Thematic Statement Examples

A home school teacher often has a difficult time finding theme and thematic statement examples. It can be tough to come up with a theme and thematic statement examples for home schooling because so many things are given importance in homeschooling. In this article, I will look at some of the problems.

The first problem is that when we use our parents, grandparents, teachers, and mentors to illustrate what we’re trying to achieve, we assume they’re what we want. Now, while we sometimes have to use them to do the work for us, we need to acknowledge the work that they did for us. I sometimes get asked what it’s like being a home school student. I usually answer that it’s different than being in public schools.

I remember one day when I was just being told about work to do, because I was struggling with math. The topic of work was about worksheets and such. And then I learned that I would have to write my own worksheets. The work they were talking about was that I should get a tutor to do the worksheets for me.

I had only ever known tutors in public schools who sat in a little office doing nothing, and I assumed that being a home school student I wouldn’t be able to find a tutor like that. But I was wrong. I found a tutor who offered to come in every day at 5 AM to help me.

The second real issue that comes up in using family members as examples of themes and statements is that people change, they grow and mature. When we have them as examples of what we want, we may not be aware of how these people evolve. So we don’t know what our kids will think of their mom or dad and how their style will change as they grow up.

For example, if we talk about teaching our children to use toys as a theme, we may not like the way that child uses toys. Maybe they have a lot of toys. If our next statement is “I think toys are great,” that’s just not true. Our children might not like toys because of how they were being used, or because they weren’t even properly designed. Or perhaps we like that style because we liked the way our child used to use toys.

Sometimes themes are things that are going to stay the same as long as we have them. I remember when I was a teenager and still interested in performing arts, there was a theatrical production I was supposed to go to. I remember being thrilled that I was invited to join in on the performance.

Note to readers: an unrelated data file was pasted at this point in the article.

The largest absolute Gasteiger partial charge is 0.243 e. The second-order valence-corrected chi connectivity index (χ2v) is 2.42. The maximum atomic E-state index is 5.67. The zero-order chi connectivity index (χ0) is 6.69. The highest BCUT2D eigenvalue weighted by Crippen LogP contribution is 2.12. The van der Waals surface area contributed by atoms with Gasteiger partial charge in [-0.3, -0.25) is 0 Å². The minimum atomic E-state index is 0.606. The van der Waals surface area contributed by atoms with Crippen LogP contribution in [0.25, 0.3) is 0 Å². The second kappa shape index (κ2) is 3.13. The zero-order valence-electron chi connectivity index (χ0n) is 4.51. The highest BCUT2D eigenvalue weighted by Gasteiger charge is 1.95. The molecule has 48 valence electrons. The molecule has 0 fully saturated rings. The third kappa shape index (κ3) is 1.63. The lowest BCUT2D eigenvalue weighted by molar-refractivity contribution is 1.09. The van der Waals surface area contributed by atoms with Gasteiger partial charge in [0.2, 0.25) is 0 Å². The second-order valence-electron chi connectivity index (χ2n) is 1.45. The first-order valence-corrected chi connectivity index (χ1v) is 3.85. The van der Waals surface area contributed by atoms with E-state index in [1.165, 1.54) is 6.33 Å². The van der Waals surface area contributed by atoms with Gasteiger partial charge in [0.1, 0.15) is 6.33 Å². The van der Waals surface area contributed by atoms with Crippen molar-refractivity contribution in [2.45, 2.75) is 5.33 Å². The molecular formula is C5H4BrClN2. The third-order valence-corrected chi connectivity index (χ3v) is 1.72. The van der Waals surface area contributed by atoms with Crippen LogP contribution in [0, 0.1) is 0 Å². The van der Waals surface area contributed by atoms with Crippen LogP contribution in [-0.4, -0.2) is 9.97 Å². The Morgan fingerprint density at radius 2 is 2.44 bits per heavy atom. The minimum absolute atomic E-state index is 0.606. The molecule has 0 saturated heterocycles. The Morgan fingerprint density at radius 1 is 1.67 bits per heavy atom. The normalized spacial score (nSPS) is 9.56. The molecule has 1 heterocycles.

I still think about that performance, to this day. We now know more about why some people cannot be a part of a performance group. But I also know now that the reason they couldn’t perform was not because they weren’t talented, it was because they weren’t ready for the performance. They didn’t have the energy, the desire, or the confidence to get up in front of a group of strangers and speak the words “f— your feelings.”

That’s how I want our kids to use toys as a theme. We need to teach them from an early age that creativity and thrift are not mutually exclusive. The whole idea of thrift is that your children should value things for what they are not. I want them to start using those toys to bring out the creative side of them.

In Christian teaching skills, we all have to learn to take this theme and statement and use it to draw us to learn about a spiritual truth. We need to know that we are spiritual beings and we can begin that learning by engaging in meaningful activities outside of home education that draw us to the meaning of our beliefs.

Themes and statements are great tools for helping us to discover these truths. We can engage in activities to search for the meaning of what we believe. and develop a relationship with God.

When I think about our Christian community and ourselves, we have a tendency to forget how important a theme and statement example can be to our spirituality. We tend to read our theme and statement examples through an abstract lens and use them without any thought to whether we believe the ideas are true or not.



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